Sadly enough, neither girders or trusses are the best options in this level. 2 double levers is all you need to pass it:

But remember to make the bridges as steep as you can, otherwise the wood won't stand the compression when the worker is coming back with the cargo.

Level 3. Rolling down hill with some heavy duty


The main problem for this bridge is to support a heavy load (the rolling elephant) coming back towards the left. Its weight is heavy enough as it is, but its made even worst by gravity as it rolls down.

Given the anchor points we can use a proper girder bridge (with a full beam web for extra support) like this:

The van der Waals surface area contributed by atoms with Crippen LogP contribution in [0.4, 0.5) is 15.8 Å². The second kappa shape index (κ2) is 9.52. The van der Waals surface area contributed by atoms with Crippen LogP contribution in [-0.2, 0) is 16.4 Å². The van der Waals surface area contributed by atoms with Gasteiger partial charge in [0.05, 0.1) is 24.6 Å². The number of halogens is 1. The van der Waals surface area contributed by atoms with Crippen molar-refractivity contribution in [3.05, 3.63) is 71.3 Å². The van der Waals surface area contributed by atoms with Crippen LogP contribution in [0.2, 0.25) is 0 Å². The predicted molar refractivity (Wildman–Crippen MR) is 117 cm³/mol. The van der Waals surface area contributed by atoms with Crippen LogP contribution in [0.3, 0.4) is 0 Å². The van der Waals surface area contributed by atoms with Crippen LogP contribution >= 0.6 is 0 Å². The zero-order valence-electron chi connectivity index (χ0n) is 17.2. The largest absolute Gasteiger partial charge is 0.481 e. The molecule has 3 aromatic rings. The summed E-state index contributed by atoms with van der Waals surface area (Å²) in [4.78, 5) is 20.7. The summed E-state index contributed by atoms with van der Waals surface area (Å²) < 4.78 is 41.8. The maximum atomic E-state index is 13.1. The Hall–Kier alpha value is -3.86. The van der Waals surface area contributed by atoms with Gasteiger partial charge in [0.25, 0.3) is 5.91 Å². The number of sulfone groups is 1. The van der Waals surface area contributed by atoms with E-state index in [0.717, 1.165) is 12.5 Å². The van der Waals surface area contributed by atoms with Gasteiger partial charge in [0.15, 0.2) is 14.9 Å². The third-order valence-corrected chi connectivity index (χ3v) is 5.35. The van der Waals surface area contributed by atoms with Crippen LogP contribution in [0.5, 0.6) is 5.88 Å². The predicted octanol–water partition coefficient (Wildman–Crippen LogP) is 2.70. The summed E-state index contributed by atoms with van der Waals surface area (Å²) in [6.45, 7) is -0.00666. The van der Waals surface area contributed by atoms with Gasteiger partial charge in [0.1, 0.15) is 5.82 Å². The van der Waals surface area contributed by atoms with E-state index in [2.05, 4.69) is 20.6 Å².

Notice how the curve of the bridge is more pronouncedat the left extreme? This convexity allows the direction of the cargo movement to flow easily without applying its full weight onto the structure. The elephant and worker keep gaining kinetic energy (and speed) that is finally released on steady land. If the elephant were to be pushed towards the right, the bridge would probably yield. This girder covers 7.2 meters and around 2m height with $475 bucks.

Tip: always reinforce more the left extreme of the bridge in the game. The cargo moves towards this direction. Combine this with a convex curve when possible if the cargo comes from a greater height.

In this level I also get a chance to use my patented spider-web design:

This solution is actually just an intuitive construction following the convexity principle mentioned previously. I call it "spider web" because it deals mainly with tension forces (as do suspension bridges), like a common aracnid silk trap. Web solution: $419.